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Queen of free: Freezer investment in saving time, money


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Raise your hand if you’ve ever marveled at a friend or neighbor who at any given moment has 15 meals in his or her freezer. I’m always mystified by folks who seem to have 30 hours in their day instead of 24 and enough creativity to merely create 15 different meals, let alone prepare them in advance. I only have about 10 that my family will eat if I’m lucky.

However, my freezer is an awesome tool to combat the crunch of a busy day and extreme tiredness when I need to cook. You might not have time to whip up a month’s worth of meals; however, there are plenty of ways to leverage your freezer when it comes to saving time and money when you feed your family. Here are some of my favorite ways to make the most of this useful tool.

Batch cooking

As soon as the alarm goes off, I’m in go mode. Breakfast is an incredibly important meal but my time is typically limited. There never seems to be enough time to prepare a hot and filling meal for my girls. So years ago, I took to making a large batch of pancakes on the weekend and placing two at a time into plastic bags.

Then on busy mornings, we have our own freezer pancakes to pop in the toaster with less mess and time spent. You can also find great recipes for breakfast burritos, filled with eggs, meat and cheese. Batch cooking typically doesn’t take much more time above what you’re already doing and only a little extra cost. Save even more by using reusable containers instead of freezer bags.

Freezing a portion

I stand in awe of people who can do 30 days of cooking on one Saturday. I’ve just never been able to pick up the habit myself. So instead, I often find myself at least cooking up a portion of a meal and then freezing it.

This might mean grilling an entire bag of boneless skinless chicken, chopping and then freezing it in meal-sized portions. Or it could be that I halve the ground beef I’m cooking for dinner and put it back for a future taco or spaghetti night. You don’t have to prepare the entire meal, you could choose to just put back a main dish or veggie. Even having one element already in the freezer eases your mind and cuts down on the dinner time rush.

Using what you know

Stick to what you know and your family already likes. I’ve experienced way too many kitchen fails in my lifetime. Usually those fails come from trying to adopt someone else’s recipes and methods. By and large, my family will both eat and enjoy the tried-and-true classics I’ve always prepared.

There is a temptation in cruising the Internet to try every new and yummy-sounding dish and taking on another family’s flavor palette. While it’s OK to take on a new recipe now and then, filling your freezer with 20 of them isn’t a good idea.

It’s better to double your own recipes than to attempt a fail-safe plan you found on Pinterest. A good rule of thumb is to try out one to two new recipes per month. There’s nothing worse than doing a lot of extra work and spending money on foods no one in your house will eat.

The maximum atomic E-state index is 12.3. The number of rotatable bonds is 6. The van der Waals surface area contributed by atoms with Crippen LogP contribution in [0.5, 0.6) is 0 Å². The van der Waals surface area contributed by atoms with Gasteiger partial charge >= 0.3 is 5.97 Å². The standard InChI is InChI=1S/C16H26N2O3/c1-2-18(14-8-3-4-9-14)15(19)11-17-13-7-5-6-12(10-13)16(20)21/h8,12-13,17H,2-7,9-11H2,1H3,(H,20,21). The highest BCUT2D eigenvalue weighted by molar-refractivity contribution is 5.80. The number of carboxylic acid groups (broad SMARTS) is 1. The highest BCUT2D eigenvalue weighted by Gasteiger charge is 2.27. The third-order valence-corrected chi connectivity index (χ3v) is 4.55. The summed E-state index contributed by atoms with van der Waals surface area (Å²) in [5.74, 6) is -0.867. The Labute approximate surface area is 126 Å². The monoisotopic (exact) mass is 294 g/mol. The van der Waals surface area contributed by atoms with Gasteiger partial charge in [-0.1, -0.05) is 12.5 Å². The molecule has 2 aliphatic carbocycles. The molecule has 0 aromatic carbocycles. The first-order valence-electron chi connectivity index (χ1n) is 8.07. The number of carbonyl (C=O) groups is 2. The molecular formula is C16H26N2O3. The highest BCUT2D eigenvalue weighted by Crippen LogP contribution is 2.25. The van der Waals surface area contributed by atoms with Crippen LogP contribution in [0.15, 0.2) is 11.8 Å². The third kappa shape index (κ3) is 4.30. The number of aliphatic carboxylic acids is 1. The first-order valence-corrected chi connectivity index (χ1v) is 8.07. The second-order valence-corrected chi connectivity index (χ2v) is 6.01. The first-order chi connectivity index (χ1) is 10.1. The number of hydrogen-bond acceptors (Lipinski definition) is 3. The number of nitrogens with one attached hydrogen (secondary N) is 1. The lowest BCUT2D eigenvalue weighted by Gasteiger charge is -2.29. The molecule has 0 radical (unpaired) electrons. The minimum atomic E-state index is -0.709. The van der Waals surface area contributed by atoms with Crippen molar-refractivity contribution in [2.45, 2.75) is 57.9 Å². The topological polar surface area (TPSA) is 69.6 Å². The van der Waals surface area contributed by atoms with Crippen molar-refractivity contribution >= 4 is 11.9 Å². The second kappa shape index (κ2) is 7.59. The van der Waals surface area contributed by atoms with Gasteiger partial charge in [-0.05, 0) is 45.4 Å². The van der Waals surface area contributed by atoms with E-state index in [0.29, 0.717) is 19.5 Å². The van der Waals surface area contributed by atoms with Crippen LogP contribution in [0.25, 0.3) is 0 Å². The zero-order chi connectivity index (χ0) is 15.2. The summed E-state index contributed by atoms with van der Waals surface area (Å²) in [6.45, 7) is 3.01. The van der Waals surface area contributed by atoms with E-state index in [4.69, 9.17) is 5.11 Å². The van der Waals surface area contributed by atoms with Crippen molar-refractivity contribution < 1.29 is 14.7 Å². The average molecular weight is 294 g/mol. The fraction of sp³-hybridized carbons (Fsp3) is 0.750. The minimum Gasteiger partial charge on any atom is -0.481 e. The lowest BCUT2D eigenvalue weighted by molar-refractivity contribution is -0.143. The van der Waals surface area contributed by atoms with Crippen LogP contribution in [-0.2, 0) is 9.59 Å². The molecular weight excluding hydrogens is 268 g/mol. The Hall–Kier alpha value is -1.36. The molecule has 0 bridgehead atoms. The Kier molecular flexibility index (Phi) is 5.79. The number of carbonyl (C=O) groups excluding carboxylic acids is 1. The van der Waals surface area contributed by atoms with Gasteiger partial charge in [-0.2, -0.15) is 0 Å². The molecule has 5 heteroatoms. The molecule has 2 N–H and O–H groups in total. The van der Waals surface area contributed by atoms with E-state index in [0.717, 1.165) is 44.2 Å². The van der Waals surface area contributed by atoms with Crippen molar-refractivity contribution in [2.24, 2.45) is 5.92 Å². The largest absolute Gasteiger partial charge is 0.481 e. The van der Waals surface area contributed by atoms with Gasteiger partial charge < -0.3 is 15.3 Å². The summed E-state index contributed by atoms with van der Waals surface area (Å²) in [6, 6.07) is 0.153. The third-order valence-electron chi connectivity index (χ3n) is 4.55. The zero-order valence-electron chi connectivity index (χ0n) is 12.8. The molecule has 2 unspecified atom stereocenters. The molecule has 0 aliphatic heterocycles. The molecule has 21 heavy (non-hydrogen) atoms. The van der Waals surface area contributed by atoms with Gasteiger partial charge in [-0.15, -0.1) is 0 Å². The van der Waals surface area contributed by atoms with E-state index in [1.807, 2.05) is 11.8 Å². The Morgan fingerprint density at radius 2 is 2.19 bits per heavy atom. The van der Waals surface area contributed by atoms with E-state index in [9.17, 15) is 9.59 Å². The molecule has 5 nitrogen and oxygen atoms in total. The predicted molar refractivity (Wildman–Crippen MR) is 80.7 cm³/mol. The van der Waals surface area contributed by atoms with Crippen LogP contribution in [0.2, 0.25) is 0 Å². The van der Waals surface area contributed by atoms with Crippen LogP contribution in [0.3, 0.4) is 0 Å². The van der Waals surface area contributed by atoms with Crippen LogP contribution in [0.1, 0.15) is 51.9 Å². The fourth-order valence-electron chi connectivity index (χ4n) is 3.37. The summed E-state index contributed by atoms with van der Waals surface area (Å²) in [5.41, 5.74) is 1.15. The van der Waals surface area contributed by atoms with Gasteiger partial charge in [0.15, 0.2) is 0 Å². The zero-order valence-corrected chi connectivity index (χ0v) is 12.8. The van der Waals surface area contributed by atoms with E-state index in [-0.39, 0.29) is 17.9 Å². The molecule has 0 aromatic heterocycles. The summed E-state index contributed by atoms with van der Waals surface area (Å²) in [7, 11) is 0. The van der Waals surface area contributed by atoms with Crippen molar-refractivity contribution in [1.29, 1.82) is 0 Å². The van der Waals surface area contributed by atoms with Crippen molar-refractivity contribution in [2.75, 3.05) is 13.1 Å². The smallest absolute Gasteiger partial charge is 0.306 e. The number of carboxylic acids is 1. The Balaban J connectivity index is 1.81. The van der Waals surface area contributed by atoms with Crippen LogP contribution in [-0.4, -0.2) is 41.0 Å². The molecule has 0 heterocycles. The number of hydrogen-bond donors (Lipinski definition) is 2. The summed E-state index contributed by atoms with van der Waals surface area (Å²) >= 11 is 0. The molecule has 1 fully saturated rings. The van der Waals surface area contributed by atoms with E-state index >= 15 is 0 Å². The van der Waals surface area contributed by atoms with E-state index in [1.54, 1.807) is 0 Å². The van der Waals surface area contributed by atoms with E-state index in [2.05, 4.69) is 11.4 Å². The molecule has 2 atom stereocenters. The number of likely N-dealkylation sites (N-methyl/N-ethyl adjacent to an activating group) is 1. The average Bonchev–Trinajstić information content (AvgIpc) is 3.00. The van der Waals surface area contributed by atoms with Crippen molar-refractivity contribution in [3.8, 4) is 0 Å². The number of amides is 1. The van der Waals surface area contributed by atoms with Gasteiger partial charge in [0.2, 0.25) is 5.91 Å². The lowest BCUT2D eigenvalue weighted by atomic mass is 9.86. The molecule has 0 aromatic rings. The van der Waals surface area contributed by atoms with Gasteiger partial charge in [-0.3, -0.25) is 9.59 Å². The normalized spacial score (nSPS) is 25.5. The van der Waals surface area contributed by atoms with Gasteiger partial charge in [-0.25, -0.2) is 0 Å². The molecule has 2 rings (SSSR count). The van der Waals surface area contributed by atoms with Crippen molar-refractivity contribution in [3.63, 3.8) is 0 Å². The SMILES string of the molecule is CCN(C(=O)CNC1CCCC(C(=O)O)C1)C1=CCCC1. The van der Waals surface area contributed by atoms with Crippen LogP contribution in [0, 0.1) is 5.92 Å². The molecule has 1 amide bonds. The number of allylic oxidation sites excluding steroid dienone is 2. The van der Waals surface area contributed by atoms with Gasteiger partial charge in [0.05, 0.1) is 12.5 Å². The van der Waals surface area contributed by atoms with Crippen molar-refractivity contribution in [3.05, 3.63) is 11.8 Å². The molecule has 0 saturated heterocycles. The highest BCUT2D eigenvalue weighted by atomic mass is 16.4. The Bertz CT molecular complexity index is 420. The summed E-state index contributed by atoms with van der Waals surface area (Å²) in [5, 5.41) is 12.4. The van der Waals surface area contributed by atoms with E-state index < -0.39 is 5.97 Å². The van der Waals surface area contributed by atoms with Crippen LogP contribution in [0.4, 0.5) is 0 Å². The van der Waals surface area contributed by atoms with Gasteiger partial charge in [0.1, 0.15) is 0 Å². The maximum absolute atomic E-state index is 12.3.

Grab a friend

Standing on your feet for hours in the kitchen chopping vegetables can be grueling. If you want to make the process feel less like work and more like fun, enlist the help of some friends. Descend upon she-who-has-the-largest-kitchen’s home, bringing enough foods for everyone to take home at least one meal.

Again, it will be important to stick to your family’s likes, but purchasing the components for only one meal is a wee bit easier on your brain and timetable. Plus, spending time together preparing food can be downright fun. Send out an email this afternoon to begin planning.

CROCKPOT MEALS

Make freezer meals even simpler by either adapting your recipes (or choosing some from online) to go straight from the freezer into the crockpot. If the meal can cook all day long, you’ll shave off the time necessary for most casseroles or dishes to bake from frozen in the oven. After a long day at work and school, you can come home to delicious aromas and a hot meal.

Your freezer can be your best friend when it comes to meal preparation and saving money.

Be wise with the recipes you choose and think through when you can get ahead on cooking to save time during a busy week. Most importantly, even though you might be tempted to follow a particular plan or experiment with a new recipe, you’re better off sticking to what you already know your family likes and, most importantly, will eat. Happy freezing!

Greenwood resident Cherie Lowe and her husband paid off $127,000 in debt in four years and now live debt-free every day with their two kids. Send questions, column ideas and comments to newstips@dailyjournal.net/

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